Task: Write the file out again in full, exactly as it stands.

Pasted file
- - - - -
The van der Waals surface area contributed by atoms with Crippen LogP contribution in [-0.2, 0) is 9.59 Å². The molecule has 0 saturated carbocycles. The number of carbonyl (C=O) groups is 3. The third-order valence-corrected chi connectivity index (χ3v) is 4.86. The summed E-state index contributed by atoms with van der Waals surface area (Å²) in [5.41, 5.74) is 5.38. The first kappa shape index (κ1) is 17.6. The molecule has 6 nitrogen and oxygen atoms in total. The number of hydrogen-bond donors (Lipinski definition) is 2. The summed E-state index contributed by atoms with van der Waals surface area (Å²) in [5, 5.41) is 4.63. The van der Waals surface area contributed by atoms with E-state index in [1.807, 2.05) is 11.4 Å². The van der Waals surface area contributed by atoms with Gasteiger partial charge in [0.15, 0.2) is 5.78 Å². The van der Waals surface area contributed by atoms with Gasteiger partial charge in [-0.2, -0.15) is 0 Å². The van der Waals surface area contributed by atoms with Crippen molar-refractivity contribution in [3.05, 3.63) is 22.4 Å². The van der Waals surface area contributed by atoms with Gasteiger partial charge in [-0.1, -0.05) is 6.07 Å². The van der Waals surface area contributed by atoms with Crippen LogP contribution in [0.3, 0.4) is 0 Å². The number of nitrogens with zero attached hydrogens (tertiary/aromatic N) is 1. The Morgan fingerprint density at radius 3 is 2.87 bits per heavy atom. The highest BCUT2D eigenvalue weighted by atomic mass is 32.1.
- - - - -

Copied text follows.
The van der Waals surface area contributed by atoms with Crippen LogP contribution in [-0.2, 0) is 9.59 Å². The molecule has 0 saturated carbocycles. The number of carbonyl (C=O) groups is 3. The third-order valence-corrected chi connectivity index (χ3v) is 4.86. The summed E-state index contributed by atoms with van der Waals surface area (Å²) in [5.41, 5.74) is 5.38. The first kappa shape index (κ1) is 17.6. The molecule has 6 nitrogen and oxygen atoms in total. The number of hydrogen-bond donors (Lipinski definition) is 2. The summed E-state index contributed by atoms with van der Waals surface area (Å²) in [5, 5.41) is 4.63. The van der Waals surface area contributed by atoms with E-state index in [1.807, 2.05) is 11.4 Å². The van der Waals surface area contributed by atoms with Gasteiger partial charge in [0.15, 0.2) is 5.78 Å². The van der Waals surface area contributed by atoms with Gasteiger partial charge in [-0.2, -0.15) is 0 Å². The van der Waals surface area contributed by atoms with Crippen molar-refractivity contribution in [3.05, 3.63) is 22.4 Å². The van der Waals surface area contributed by atoms with Gasteiger partial charge in [-0.1, -0.05) is 6.07 Å². The van der Waals surface area contributed by atoms with Crippen LogP contribution in [0.3, 0.4) is 0 Å². The number of nitrogens with zero attached hydrogens (tertiary/aromatic N) is 1. The Morgan fingerprint density at radius 3 is 2.87 bits per heavy atom. The highest BCUT2D eigenvalue weighted by atomic mass is 32.1.